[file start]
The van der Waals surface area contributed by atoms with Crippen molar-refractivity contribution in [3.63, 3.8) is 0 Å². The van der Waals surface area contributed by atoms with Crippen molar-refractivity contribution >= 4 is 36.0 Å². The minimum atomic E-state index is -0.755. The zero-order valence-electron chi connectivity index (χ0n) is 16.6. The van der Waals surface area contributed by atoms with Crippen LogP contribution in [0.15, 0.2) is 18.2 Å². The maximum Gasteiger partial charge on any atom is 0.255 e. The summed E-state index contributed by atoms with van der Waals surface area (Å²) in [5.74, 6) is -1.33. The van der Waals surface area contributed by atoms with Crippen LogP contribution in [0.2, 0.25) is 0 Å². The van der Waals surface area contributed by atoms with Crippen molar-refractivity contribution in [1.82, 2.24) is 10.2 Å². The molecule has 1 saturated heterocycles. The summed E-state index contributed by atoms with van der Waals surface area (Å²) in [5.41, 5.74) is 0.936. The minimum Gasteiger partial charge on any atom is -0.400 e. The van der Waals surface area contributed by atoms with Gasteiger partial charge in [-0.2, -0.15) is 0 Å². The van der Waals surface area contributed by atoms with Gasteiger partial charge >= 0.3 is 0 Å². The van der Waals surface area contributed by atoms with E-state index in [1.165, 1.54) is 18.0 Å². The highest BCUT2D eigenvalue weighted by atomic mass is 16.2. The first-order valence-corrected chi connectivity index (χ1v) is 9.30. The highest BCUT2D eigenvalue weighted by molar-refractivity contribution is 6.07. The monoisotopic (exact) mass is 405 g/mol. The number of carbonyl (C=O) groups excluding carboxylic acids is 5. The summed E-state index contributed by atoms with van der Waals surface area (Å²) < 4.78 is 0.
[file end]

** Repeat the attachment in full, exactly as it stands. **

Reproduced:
The van der Waals surface area contributed by atoms with Crippen molar-refractivity contribution in [3.63, 3.8) is 0 Å². The van der Waals surface area contributed by atoms with Crippen molar-refractivity contribution >= 4 is 36.0 Å². The minimum atomic E-state index is -0.755. The zero-order valence-electron chi connectivity index (χ0n) is 16.6. The van der Waals surface area contributed by atoms with Crippen LogP contribution in [0.15, 0.2) is 18.2 Å². The maximum Gasteiger partial charge on any atom is 0.255 e. The summed E-state index contributed by atoms with van der Waals surface area (Å²) in [5.74, 6) is -1.33. The van der Waals surface area contributed by atoms with Crippen LogP contribution in [0.2, 0.25) is 0 Å². The van der Waals surface area contributed by atoms with Crippen molar-refractivity contribution in [1.82, 2.24) is 10.2 Å². The molecule has 1 saturated heterocycles. The summed E-state index contributed by atoms with van der Waals surface area (Å²) in [5.41, 5.74) is 0.936. The minimum Gasteiger partial charge on any atom is -0.400 e. The van der Waals surface area contributed by atoms with Gasteiger partial charge in [-0.2, -0.15) is 0 Å². The van der Waals surface area contributed by atoms with Gasteiger partial charge >= 0.3 is 0 Å². The van der Waals surface area contributed by atoms with E-state index in [1.165, 1.54) is 18.0 Å². The highest BCUT2D eigenvalue weighted by atomic mass is 16.2. The first-order valence-corrected chi connectivity index (χ1v) is 9.30. The highest BCUT2D eigenvalue weighted by molar-refractivity contribution is 6.07. The monoisotopic (exact) mass is 405 g/mol. The number of carbonyl (C=O) groups excluding carboxylic acids is 5. The summed E-state index contributed by atoms with van der Waals surface area (Å²) < 4.78 is 0.